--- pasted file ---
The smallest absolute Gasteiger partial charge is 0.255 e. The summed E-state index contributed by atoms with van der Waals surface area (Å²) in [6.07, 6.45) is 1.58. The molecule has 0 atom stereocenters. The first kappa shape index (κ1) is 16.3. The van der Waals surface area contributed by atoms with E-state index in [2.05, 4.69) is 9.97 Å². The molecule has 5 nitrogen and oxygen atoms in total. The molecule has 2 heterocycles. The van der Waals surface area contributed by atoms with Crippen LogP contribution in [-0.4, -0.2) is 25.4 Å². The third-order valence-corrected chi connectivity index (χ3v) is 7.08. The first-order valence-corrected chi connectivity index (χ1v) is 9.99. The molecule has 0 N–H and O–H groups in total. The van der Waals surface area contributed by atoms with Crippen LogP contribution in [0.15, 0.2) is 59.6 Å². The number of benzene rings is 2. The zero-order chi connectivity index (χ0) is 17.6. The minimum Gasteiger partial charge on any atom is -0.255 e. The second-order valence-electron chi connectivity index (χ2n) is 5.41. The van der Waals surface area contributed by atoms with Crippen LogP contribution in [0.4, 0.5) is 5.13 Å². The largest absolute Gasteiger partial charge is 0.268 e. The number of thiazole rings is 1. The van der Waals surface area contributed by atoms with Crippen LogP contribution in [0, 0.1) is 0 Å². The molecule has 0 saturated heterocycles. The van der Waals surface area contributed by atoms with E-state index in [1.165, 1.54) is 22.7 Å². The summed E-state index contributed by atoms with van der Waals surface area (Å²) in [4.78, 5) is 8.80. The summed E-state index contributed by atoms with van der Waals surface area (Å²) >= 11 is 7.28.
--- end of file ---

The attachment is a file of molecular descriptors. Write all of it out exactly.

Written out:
The smallest absolute Gasteiger partial charge is 0.255 e. The summed E-state index contributed by atoms with van der Waals surface area (Å²) in [6.07, 6.45) is 1.58. The molecule has 0 atom stereocenters. The first kappa shape index (κ1) is 16.3. The van der Waals surface area contributed by atoms with E-state index in [2.05, 4.69) is 9.97 Å². The molecule has 5 nitrogen and oxygen atoms in total. The molecule has 2 heterocycles. The van der Waals surface area contributed by atoms with Crippen LogP contribution in [-0.4, -0.2) is 25.4 Å². The third-order valence-corrected chi connectivity index (χ3v) is 7.08. The first-order valence-corrected chi connectivity index (χ1v) is 9.99. The molecule has 0 N–H and O–H groups in total. The van der Waals surface area contributed by atoms with Crippen LogP contribution in [0.15, 0.2) is 59.6 Å². The number of benzene rings is 2. The zero-order chi connectivity index (χ0) is 17.6. The minimum Gasteiger partial charge on any atom is -0.255 e. The second-order valence-electron chi connectivity index (χ2n) is 5.41. The van der Waals surface area contributed by atoms with Crippen LogP contribution in [0.4, 0.5) is 5.13 Å². The largest absolute Gasteiger partial charge is 0.268 e. The number of thiazole rings is 1. The van der Waals surface area contributed by atoms with Crippen LogP contribution in [0, 0.1) is 0 Å². The molecule has 0 saturated heterocycles. The van der Waals surface area contributed by atoms with E-state index in [1.165, 1.54) is 22.7 Å². The summed E-state index contributed by atoms with van der Waals surface area (Å²) in [4.78, 5) is 8.80. The summed E-state index contributed by atoms with van der Waals surface area (Å²) >= 11 is 7.28.